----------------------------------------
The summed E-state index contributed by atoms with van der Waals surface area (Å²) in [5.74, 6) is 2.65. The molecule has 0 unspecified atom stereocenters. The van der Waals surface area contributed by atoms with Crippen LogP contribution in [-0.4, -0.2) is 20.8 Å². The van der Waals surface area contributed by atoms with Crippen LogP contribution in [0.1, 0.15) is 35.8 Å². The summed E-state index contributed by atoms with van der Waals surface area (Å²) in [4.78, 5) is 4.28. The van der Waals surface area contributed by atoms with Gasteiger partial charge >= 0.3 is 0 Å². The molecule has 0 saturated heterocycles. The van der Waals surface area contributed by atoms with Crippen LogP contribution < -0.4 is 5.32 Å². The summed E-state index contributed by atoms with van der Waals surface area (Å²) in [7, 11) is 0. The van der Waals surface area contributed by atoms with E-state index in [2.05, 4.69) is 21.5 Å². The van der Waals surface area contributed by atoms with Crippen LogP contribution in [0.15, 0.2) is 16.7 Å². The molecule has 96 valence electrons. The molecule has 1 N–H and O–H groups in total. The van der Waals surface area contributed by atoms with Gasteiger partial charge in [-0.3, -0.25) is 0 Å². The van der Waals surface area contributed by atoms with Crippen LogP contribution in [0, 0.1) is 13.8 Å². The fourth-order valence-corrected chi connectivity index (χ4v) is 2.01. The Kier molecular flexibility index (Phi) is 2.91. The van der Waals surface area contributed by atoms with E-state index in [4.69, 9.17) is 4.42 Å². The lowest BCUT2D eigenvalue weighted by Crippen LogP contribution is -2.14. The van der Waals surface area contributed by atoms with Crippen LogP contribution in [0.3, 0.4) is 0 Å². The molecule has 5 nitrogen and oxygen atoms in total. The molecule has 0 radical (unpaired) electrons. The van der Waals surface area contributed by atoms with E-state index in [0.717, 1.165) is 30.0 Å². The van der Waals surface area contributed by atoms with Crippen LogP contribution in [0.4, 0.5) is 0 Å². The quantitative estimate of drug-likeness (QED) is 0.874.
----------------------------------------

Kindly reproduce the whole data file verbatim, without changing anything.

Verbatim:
The summed E-state index contributed by atoms with van der Waals surface area (Å²) in [5.74, 6) is 2.65. The molecule has 0 unspecified atom stereocenters. The van der Waals surface area contributed by atoms with Crippen LogP contribution in [-0.4, -0.2) is 20.8 Å². The van der Waals surface area contributed by atoms with Crippen LogP contribution in [0.1, 0.15) is 35.8 Å². The summed E-state index contributed by atoms with van der Waals surface area (Å²) in [4.78, 5) is 4.28. The van der Waals surface area contributed by atoms with Gasteiger partial charge >= 0.3 is 0 Å². The molecule has 0 saturated heterocycles. The van der Waals surface area contributed by atoms with Crippen LogP contribution < -0.4 is 5.32 Å². The summed E-state index contributed by atoms with van der Waals surface area (Å²) in [7, 11) is 0. The van der Waals surface area contributed by atoms with E-state index in [2.05, 4.69) is 21.5 Å². The van der Waals surface area contributed by atoms with Crippen LogP contribution in [0.15, 0.2) is 16.7 Å². The molecule has 96 valence electrons. The molecule has 1 N–H and O–H groups in total. The van der Waals surface area contributed by atoms with Gasteiger partial charge in [-0.3, -0.25) is 0 Å². The van der Waals surface area contributed by atoms with Crippen LogP contribution in [0, 0.1) is 13.8 Å². The fourth-order valence-corrected chi connectivity index (χ4v) is 2.01. The Kier molecular flexibility index (Phi) is 2.91. The van der Waals surface area contributed by atoms with E-state index in [4.69, 9.17) is 4.42 Å². The lowest BCUT2D eigenvalue weighted by Crippen LogP contribution is -2.14. The van der Waals surface area contributed by atoms with Crippen LogP contribution in [0.3, 0.4) is 0 Å². The molecule has 5 nitrogen and oxygen atoms in total. The molecule has 0 radical (unpaired) electrons. The van der Waals surface area contributed by atoms with E-state index in [0.717, 1.165) is 30.0 Å². The van der Waals surface area contributed by atoms with Crippen LogP contribution in [0.4, 0.5) is 0 Å². The quantitative estimate of drug-likeness (QED) is 0.874.